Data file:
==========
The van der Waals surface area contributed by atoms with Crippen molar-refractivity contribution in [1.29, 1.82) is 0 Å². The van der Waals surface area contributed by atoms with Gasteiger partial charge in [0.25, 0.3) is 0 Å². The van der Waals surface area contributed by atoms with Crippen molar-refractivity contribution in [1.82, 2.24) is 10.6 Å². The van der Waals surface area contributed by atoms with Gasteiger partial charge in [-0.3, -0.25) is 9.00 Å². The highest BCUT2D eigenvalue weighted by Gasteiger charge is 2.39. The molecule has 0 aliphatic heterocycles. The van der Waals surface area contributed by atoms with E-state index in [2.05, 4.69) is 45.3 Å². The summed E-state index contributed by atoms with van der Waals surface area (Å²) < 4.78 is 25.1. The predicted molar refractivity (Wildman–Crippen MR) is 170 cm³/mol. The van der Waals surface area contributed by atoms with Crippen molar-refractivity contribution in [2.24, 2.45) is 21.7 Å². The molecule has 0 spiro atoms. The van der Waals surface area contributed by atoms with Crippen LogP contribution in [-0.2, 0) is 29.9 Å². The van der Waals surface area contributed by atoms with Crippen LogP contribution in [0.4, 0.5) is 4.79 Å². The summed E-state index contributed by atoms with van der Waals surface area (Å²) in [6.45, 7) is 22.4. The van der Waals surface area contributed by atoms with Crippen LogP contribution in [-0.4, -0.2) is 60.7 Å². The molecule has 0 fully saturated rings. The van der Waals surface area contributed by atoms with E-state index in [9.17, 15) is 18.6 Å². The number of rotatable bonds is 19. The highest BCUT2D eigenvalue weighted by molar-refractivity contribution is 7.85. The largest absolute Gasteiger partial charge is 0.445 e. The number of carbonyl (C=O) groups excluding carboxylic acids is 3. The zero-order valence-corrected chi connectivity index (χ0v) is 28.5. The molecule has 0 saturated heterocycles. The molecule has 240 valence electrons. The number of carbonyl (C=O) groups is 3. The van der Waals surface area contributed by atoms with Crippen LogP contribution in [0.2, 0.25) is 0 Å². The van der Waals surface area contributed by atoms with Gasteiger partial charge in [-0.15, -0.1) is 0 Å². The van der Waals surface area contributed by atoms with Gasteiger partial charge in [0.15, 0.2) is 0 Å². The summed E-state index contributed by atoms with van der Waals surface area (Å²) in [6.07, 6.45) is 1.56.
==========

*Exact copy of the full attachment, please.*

The van der Waals surface area contributed by atoms with Crippen molar-refractivity contribution in [1.29, 1.82) is 0 Å². The van der Waals surface area contributed by atoms with Gasteiger partial charge in [0.25, 0.3) is 0 Å². The van der Waals surface area contributed by atoms with Crippen molar-refractivity contribution in [1.82, 2.24) is 10.6 Å². The van der Waals surface area contributed by atoms with Gasteiger partial charge in [-0.3, -0.25) is 9.00 Å². The highest BCUT2D eigenvalue weighted by Gasteiger charge is 2.39. The molecule has 0 aliphatic heterocycles. The van der Waals surface area contributed by atoms with E-state index in [2.05, 4.69) is 45.3 Å². The summed E-state index contributed by atoms with van der Waals surface area (Å²) < 4.78 is 25.1. The predicted molar refractivity (Wildman–Crippen MR) is 170 cm³/mol. The van der Waals surface area contributed by atoms with Crippen molar-refractivity contribution in [2.24, 2.45) is 21.7 Å². The molecule has 0 spiro atoms. The van der Waals surface area contributed by atoms with Crippen LogP contribution in [-0.2, 0) is 29.9 Å². The van der Waals surface area contributed by atoms with Crippen LogP contribution in [0.4, 0.5) is 4.79 Å². The summed E-state index contributed by atoms with van der Waals surface area (Å²) in [6.45, 7) is 22.4. The van der Waals surface area contributed by atoms with Crippen LogP contribution in [-0.4, -0.2) is 60.7 Å². The molecule has 0 fully saturated rings. The van der Waals surface area contributed by atoms with E-state index in [9.17, 15) is 18.6 Å². The number of rotatable bonds is 19. The highest BCUT2D eigenvalue weighted by molar-refractivity contribution is 7.85. The largest absolute Gasteiger partial charge is 0.445 e. The number of carbonyl (C=O) groups excluding carboxylic acids is 3. The zero-order valence-corrected chi connectivity index (χ0v) is 28.5. The molecule has 0 saturated heterocycles. The molecule has 240 valence electrons. The number of carbonyl (C=O) groups is 3. The van der Waals surface area contributed by atoms with Crippen LogP contribution in [0.2, 0.25) is 0 Å². The van der Waals surface area contributed by atoms with Gasteiger partial charge in [-0.15, -0.1) is 0 Å². The van der Waals surface area contributed by atoms with Gasteiger partial charge in [0.15, 0.2) is 0 Å². The summed E-state index contributed by atoms with van der Waals surface area (Å²) in [6.07, 6.45) is 1.56.